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Os Mundi - Latin Mass CD (album) cover


Os Mundi


Eclectic Prog

3.81 | 34 ratings

From, the ultimate progressive rock music website

Sean Trane
Special Collaborator
Prog Folk
3 stars 3.5 stars really!!!

Out of the chaos of Berlin, but spared by the wall ignominy, a bunch of local high school kids were playing in rock or beat bands. Soon enough a loose aggregation formed from two of these group. Sometimes playing up to 12, and sometimes down to a quartet, this unit became a few years later Os Mundi (we are the world) and recorded two albums in the very early 70's, but featuring a sextet, even if two of them were credited as guest. OM was more of a project of Udo Arndt (organ, guitar, vocals and main songwriter) with the help of drummer Chris Busse (drums and lyrics) and their first album is somewhat of a masterstroke, pulling the equivalent of The Electric Prunes, Mass In E Minor, with the same psych tendencies, although darker and with Latin lyrics. The album came in 70 on the Metronome label and presented a candlelight artwork

OM managed to sound very professional, even if the album's production is not always so, often reminiscent of Vanilla Fudge with David Byron (UH) vocals, but in the opening Overture sound very Purple-like (as in Black Night meeting Fireball), but overall, OM have their own sound. Plenty of lengthy instrumental interplay of complex rhythms makes this album a gem, but as mentioned before, the raw-atmosphered production can be discouraging a few. But the album ultra psyched and dark is very much still 60's like in terms of vocal filters and other sound effect, and often, we are drawn to think of Vanilla Fudge most often, except that the Latin vocals are not well recorded, especially in Gloria, which cumulates the error of having a double drum solo (good in itself, but out of context), the often-excellent lengthy Credo is evening things out, especially in the Saucerful-era Floyd passage nd Udo's ensuing soaring guitar solo >> easy dramatics, but effective.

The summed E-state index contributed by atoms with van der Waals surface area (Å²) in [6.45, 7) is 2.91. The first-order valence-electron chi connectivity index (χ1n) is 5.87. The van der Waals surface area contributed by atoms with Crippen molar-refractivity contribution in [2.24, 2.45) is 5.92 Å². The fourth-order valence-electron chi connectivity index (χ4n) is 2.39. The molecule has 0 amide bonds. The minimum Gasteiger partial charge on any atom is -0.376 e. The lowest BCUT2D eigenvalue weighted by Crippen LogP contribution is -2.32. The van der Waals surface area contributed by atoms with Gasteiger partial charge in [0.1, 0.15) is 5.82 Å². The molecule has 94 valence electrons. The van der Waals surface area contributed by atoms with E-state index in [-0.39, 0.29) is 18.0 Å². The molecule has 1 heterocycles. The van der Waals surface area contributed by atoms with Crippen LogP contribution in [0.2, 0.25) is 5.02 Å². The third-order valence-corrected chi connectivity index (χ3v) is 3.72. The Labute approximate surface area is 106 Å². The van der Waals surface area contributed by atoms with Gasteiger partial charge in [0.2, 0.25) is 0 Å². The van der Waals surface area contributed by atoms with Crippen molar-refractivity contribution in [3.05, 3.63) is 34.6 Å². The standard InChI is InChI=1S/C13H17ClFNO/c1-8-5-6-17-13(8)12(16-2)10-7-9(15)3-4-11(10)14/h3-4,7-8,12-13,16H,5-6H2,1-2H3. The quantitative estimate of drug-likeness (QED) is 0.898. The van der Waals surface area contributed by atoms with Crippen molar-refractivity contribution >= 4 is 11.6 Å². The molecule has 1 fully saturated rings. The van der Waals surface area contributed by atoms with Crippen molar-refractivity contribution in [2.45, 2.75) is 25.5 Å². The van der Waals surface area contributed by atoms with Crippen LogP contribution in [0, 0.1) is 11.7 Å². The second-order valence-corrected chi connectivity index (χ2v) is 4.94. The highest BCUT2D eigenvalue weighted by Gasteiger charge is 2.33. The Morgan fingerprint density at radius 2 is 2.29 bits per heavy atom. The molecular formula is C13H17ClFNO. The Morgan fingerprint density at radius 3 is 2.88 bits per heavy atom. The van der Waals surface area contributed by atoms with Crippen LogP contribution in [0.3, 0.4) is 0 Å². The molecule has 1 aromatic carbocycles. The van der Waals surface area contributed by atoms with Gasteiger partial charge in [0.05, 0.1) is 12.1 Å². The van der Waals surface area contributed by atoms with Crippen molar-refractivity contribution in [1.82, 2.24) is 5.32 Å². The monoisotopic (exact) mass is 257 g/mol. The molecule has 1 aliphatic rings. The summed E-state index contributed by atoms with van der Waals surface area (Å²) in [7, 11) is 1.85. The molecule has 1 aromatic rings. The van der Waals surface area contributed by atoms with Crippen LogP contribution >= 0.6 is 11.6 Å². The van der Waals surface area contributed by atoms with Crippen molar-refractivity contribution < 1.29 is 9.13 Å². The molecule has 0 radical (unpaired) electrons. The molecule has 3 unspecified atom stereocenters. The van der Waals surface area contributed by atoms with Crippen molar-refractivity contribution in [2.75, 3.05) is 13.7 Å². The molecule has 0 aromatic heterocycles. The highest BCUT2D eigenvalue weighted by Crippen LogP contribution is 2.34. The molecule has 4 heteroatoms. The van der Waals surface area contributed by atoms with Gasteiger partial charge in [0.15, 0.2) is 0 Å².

The second Credo is obviously taking from where the first part ended, but strikes even more the good cords. The 9-mins Sanctum is upping the ante even more with Markgraf switching from sax to a delicious flute, and this song is evidently close to having us believe in their mysticism, but the improv is taking things a bit far for a successful mass. Too bad the closing anus Dei is the weaker track on anotherwise strong album, though.

While their second album would sound quite different, developing a jazz-rock ala Kraan, early Chicago and Colosseum, Latin mass is certainly a good example of Germany's multi-faceted music scene, and as recommended as it could be, I'm not sure it deserves the essential mention, but it's definitely worth your while should you choose to make the detour by OM's two albums.

Sean Trane | 3/5 |


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